Then the annotation of these repeats is tricky too, because most methods are relying on homology between the de novo TEs and the TEs from some (probably distantly) related species. But some programs take also structure into account (like REPCLASS). REPET can do both detection and annotation, but is a pain to get to run.

I would recommend using some programs to do de novo repeat detection on your species of interest on both the raw reads and assembly, clustering these libraries together (with e.g. uclust and 95% identity) and then run an annotation with homology and structural identification.

Probably the programs will not give you complete, full-length TEs but rather consensus sequences of several copies from TE families. If you want, you could search all copies of one family, extract them from the contigs plus boundaries and align them manually and curate boundaries manually. Then extend boundaries if not hitting the surrounding (non-alignable) regions or landmarks of TEs like LTRs or TIRs or so. But this is very time consuming if you only want to compare TE abundance between species for example, I would not do this and rather compare the abundance using read coverage (as in Bast et al. 2016). Depends all on the questions you want to ask.

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You could use RepeatScout, which has defined repeat libraries for a limited number of species (including human, mouse, and rat). If your taxon is not represented, you can also do de novo repeat prediction with RepeatScout to build your own library to feed to RepeatMasker. The RepeatScout publication includes some comparisons with RepBase. Another related tool is RepeatModeler, which wraps RepeatScout with RECON and some other programs, and shares authors with the RepeatMasker team.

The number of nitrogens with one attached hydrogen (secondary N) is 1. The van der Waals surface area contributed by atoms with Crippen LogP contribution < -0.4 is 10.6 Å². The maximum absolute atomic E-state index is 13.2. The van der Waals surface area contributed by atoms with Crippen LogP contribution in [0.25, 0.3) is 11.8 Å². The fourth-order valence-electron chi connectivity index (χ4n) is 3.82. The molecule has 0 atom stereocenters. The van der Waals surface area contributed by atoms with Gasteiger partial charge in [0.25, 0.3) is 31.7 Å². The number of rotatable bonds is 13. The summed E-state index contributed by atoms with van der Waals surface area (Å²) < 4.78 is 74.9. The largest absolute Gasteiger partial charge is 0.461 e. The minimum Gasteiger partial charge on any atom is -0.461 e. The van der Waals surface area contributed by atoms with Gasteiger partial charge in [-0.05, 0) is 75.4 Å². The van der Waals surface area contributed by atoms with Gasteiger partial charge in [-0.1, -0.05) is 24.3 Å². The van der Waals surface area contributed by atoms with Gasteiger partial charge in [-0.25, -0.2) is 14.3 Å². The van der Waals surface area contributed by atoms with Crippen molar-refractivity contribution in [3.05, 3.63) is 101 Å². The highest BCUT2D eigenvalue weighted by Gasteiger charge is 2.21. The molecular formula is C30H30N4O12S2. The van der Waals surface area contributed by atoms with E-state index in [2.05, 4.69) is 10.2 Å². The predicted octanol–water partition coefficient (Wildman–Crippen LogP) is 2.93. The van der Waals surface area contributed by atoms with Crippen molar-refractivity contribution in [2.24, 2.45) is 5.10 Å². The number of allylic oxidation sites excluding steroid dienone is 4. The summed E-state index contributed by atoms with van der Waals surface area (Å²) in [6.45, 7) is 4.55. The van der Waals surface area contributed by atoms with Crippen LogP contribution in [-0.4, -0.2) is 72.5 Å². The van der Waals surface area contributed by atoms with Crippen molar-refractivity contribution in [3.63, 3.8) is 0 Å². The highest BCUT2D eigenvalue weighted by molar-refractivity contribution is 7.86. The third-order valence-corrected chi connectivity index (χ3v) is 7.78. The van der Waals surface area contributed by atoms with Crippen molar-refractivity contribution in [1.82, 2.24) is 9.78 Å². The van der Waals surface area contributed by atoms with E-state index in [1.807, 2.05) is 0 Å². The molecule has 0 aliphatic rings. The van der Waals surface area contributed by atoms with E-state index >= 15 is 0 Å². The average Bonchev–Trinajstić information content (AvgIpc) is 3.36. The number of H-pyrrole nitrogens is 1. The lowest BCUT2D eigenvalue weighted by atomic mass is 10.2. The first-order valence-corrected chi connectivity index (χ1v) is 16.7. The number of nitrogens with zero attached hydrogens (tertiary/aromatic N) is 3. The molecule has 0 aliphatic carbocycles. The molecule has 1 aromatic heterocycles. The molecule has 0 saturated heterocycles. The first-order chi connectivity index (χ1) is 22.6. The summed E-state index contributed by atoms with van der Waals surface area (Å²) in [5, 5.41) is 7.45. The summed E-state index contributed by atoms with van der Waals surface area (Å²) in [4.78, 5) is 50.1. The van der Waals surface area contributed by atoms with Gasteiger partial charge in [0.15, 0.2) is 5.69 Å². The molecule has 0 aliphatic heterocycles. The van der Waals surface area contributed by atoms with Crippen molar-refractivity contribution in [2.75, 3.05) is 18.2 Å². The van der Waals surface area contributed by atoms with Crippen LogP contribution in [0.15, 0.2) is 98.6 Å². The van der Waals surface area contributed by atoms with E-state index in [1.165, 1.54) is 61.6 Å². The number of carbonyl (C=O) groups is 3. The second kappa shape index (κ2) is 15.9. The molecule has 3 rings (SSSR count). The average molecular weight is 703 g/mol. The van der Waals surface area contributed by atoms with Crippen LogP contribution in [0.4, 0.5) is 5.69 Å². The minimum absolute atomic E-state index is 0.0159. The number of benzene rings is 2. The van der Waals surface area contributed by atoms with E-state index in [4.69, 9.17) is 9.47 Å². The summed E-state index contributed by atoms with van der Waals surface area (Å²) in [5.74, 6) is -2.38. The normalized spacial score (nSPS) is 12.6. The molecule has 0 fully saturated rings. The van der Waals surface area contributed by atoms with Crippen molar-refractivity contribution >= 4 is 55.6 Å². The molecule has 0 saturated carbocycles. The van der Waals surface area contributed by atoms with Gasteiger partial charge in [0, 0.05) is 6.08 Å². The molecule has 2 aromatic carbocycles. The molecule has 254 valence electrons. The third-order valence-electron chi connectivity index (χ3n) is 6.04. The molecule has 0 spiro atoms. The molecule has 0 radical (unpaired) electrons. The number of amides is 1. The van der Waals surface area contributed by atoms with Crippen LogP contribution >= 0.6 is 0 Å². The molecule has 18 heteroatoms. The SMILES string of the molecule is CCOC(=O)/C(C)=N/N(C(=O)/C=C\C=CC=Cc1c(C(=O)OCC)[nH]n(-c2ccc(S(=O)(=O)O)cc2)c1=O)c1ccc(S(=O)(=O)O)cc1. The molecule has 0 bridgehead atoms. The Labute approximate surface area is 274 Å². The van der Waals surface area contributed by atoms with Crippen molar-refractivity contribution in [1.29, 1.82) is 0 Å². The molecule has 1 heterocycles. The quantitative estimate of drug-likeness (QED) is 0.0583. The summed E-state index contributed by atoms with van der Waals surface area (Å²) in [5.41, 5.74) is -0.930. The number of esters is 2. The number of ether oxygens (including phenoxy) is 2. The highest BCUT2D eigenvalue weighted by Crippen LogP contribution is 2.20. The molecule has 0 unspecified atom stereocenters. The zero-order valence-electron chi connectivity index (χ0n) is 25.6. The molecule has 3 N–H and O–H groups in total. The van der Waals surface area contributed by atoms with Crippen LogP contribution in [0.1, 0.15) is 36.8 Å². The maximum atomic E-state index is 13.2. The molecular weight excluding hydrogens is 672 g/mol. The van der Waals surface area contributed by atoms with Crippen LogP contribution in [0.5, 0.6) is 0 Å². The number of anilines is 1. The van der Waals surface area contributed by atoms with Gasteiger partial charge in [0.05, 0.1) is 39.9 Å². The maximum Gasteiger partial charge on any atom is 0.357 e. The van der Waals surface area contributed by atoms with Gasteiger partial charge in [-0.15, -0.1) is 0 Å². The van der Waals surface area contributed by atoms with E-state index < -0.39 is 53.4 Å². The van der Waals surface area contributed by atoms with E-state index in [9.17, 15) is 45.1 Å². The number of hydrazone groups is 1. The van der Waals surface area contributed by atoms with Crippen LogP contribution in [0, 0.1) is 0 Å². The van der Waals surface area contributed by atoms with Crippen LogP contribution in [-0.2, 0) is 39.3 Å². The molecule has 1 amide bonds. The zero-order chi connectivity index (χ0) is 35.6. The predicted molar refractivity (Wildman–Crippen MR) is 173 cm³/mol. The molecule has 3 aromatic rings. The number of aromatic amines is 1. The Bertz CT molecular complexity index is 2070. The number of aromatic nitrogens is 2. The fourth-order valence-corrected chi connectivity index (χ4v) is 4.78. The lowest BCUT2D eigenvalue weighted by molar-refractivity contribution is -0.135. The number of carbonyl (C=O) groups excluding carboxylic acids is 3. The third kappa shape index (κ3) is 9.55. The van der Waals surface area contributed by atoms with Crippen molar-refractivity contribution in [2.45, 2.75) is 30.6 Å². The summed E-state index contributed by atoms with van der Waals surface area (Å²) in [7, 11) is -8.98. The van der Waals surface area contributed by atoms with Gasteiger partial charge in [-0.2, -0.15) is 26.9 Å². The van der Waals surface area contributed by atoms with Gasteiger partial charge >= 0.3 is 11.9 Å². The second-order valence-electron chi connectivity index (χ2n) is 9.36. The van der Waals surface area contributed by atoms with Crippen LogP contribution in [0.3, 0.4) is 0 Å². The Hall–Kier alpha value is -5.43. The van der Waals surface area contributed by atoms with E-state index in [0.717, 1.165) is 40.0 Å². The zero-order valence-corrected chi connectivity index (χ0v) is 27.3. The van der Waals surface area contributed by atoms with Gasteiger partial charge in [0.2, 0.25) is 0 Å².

On the plus side RepeatScout/RepeatModeler are open source and do not use manual curation, meeting your criteria. On the negative, I'm not sure exactly how RepeatModeler and the component tools are maintained. The RepeatScout web and github pages have not been updated for several years, although the RepeatModeler page shows its latest release was in 2017. Anyway, I know that some combination of RepeatScout/RepeatModeler have been used to annotate repeats for some fairly recent newly sequenced genomes, e.g. for cichlids, coelacanth, and Darwin's finch, so I think it's fair to say this kind of approach is accepted in the field, at least for vertebrate genome projects.

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AFAIK Dfam and Repbase are currently the two best sources of (a variety of) TE sequences.

In my genome annotations I have used RepeatModeler+RepeatMasker and then later used Repbase+tblastx and Dfam+nhmmer to classify them.

The classification process in my pipeline PhyLTR (https://github.com/mcsimenc/PhyLTR) is based on Dfam and Repbase. The process I used for LTR identification is

  1. Putative ID with LTRHarvest (based on structural sequence characteristics)
  2. Classification-by-homology to Repbase and Dfam
  3. Removal of elements without homology to sequences in Repbase or Dfam.

This results in a set of LTR-Rs which are full-length and have evidence that they are LTR-Rs.

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+1 for taking issue with RepBase.

I use the annotations from the Hammell Lab GTFs that they put out with TEtoolkit. It is similar to what you described to be using so this may be a redundant and useless answer but from the digging I’ve done they do seem to be comprehensive and well curated (for Drosophila, at least).

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I know this question is a bit old, but this is still an issue for a lot of researchers not being able to access RepBase. It seems now that the most recent version of RepeatMasker is dependent upon RepBase for full functionality if masking anything other than human (currently DFAM only has human models). I recently discovered a de novo repeat masking approach called REpeat Detector (Red). This might be a solution for some looking to mask repeats on a genome assembly for annotation. The paper is here. I also then wrote a wrapper around Red to make it a bit more easy to soft-mask a genome, which you can find here.

One of the limitations with Red is that the repeats are not classified, so they are only identified. You would have to use some of the other tools mentioned above to try to classify them.